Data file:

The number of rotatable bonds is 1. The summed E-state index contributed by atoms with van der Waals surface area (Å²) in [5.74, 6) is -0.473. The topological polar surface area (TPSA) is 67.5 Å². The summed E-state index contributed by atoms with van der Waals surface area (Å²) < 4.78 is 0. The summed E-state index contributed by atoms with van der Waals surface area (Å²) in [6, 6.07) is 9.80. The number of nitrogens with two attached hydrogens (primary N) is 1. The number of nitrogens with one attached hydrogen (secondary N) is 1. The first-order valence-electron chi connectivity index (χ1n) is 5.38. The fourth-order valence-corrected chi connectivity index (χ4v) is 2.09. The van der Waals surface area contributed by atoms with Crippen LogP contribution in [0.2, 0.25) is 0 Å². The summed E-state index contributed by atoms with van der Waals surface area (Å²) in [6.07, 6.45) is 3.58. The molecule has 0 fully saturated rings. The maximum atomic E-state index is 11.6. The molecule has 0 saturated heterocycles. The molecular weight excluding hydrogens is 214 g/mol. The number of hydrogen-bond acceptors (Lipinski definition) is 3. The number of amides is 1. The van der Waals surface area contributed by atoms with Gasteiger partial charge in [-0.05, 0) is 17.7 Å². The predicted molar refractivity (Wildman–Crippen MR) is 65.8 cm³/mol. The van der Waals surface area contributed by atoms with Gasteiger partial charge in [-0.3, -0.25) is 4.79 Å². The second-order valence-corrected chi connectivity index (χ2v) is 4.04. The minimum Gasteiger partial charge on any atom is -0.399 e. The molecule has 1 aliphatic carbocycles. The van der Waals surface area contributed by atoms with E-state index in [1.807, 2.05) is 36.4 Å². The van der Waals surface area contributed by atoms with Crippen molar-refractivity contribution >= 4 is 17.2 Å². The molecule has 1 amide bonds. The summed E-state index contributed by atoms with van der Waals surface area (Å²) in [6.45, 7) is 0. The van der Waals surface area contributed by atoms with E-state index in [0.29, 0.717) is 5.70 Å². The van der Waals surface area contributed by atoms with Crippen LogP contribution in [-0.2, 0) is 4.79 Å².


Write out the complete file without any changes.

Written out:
The number of rotatable bonds is 1. The summed E-state index contributed by atoms with van der Waals surface area (Å²) in [5.74, 6) is -0.473. The topological polar surface area (TPSA) is 67.5 Å². The summed E-state index contributed by atoms with van der Waals surface area (Å²) < 4.78 is 0. The summed E-state index contributed by atoms with van der Waals surface area (Å²) in [6, 6.07) is 9.80. The number of nitrogens with two attached hydrogens (primary N) is 1. The number of nitrogens with one attached hydrogen (secondary N) is 1. The first-order valence-electron chi connectivity index (χ1n) is 5.38. The fourth-order valence-corrected chi connectivity index (χ4v) is 2.09. The van der Waals surface area contributed by atoms with Crippen LogP contribution in [0.2, 0.25) is 0 Å². The summed E-state index contributed by atoms with van der Waals surface area (Å²) in [6.07, 6.45) is 3.58. The molecule has 0 fully saturated rings. The maximum atomic E-state index is 11.6. The molecule has 0 saturated heterocycles. The molecular weight excluding hydrogens is 214 g/mol. The number of hydrogen-bond acceptors (Lipinski definition) is 3. The number of amides is 1. The van der Waals surface area contributed by atoms with Gasteiger partial charge in [-0.05, 0) is 17.7 Å². The predicted molar refractivity (Wildman–Crippen MR) is 65.8 cm³/mol. The van der Waals surface area contributed by atoms with Gasteiger partial charge in [-0.3, -0.25) is 4.79 Å². The second-order valence-corrected chi connectivity index (χ2v) is 4.04. The minimum Gasteiger partial charge on any atom is -0.399 e. The molecule has 1 aliphatic carbocycles. The van der Waals surface area contributed by atoms with E-state index in [1.807, 2.05) is 36.4 Å². The van der Waals surface area contributed by atoms with Crippen molar-refractivity contribution >= 4 is 17.2 Å². The molecule has 1 amide bonds. The summed E-state index contributed by atoms with van der Waals surface area (Å²) in [6.45, 7) is 0. The van der Waals surface area contributed by atoms with E-state index in [0.29, 0.717) is 5.70 Å². The van der Waals surface area contributed by atoms with Crippen LogP contribution in [-0.2, 0) is 4.79 Å².